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Charge Nurse with 2 yrs Exp

Relations   (2,471 Views | 3 Replies)

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Let me start this article by saying "I'm going to be charge nurse soon with zero confidence and limited social skills." I'm currently working in med-surg floor for the past 2+ years. Recently, I told my manager that I want to transfer nights since I cannot keep up with day shift anymore (crazy orders, MDs/Surgeons, management always in my ass all day, family members nagging.. if you know what I mean). Anyways, she agreed but here is the catch "I will be a charge nurse." Her words were "I need to cross train you as a charge nurse." Last yr, she asked me the exact same thing but I refused since it will be days but since I'm transferring to nights I said YES this time. The only reason why I agreed to it because I need the experience to level up, step out of my comfort zone and "Be out there" attitude.

The problem is I have a hard time connecting to my co-workers, poor leadership skills and I'm a bit anti-social. Even though I work there for more than 2 years, I haven't really build a friendly relationship with my co-workers. Its not that I don't like or interact with them but I have hard time connecting to their conversations so I talk less and kinda aloof. Every time I start off conversation, I have few response from my co-workers and I begin to think "maybe I'm boring or did I say it right?" Also, I'm one of the younger nurses in the floor plus with my small frame, many people even patient or family members think that I don't know what going on. If there's something come up on their lives, they don't talk to me about it but they share it to other co-workers. If they go out after work, I'm always the last person to know or don't have an invite at all. I see them having a good time together in Facebook but never bothered to ask me to join with them.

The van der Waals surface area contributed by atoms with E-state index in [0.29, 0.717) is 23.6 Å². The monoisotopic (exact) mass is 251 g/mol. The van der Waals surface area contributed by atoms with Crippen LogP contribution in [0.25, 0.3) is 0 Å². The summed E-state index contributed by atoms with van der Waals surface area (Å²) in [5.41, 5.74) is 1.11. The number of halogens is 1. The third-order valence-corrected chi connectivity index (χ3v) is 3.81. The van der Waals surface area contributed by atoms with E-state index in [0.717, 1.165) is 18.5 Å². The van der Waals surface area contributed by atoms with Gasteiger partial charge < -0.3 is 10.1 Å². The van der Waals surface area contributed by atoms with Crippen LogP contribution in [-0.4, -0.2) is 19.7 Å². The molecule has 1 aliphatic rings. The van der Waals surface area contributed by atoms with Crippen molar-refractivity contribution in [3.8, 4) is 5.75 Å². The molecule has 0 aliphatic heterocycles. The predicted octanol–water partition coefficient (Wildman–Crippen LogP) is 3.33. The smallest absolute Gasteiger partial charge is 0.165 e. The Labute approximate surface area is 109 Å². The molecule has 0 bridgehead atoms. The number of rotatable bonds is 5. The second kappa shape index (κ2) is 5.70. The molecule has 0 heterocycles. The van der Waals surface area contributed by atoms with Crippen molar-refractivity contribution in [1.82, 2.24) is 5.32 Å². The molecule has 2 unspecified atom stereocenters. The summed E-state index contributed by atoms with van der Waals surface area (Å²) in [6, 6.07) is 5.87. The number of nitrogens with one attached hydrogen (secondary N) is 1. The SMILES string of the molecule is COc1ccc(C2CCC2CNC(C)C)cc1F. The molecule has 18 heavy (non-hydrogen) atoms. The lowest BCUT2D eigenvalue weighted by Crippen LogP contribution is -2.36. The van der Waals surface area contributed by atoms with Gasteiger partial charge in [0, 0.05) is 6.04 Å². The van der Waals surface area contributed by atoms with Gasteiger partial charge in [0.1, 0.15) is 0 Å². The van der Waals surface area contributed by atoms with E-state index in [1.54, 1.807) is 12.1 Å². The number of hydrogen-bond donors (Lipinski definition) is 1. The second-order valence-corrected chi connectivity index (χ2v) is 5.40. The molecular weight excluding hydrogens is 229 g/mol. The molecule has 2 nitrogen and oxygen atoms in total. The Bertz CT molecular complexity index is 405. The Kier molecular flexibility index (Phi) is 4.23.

During my recent performance review, my manager see me as shy nurse and I don't like it. Because of all these, I have doubts to be an effective charge nurse and its always in the back of my mind "what if I failed. What if they don't take me seriously. What if I don't know enough." I began to question why did I agree in the first place. I'm getting depressed, worried and scared. I'm losing my mind thinking all of these. I even planned to change job or transfer to another hospital if this will be not work out but at the same time, I don't want them to see me as a loser. What makes it worst is I brought these all up to my sister (who also a nurse) and she said "Its just you. You are weird. Just talk". How can I talk if I don't even know how to talk. The more I think about it, the worst I feel. Co-workers are different from classmates. When I was in college, its easy because I don't see my classmates every day or talk to them every minute but work life is a whole different level. If I want to survive on this job for the next 10 years, I should form relationship more than as a co-worker. This is not what I imagine when I was hired. I thought I will be someone better when I start working but its gotten worse. I begin to judge my self worth.

My charge nurse orientation will be this Thursday from 0700 - 1500 and I'm sweating so bad. What should I do guys? Leaving is not an option for now. I don't want to be a disappointment to my manager and especially to myself. Please give me advice and encouragement.

Edited by traumaRUs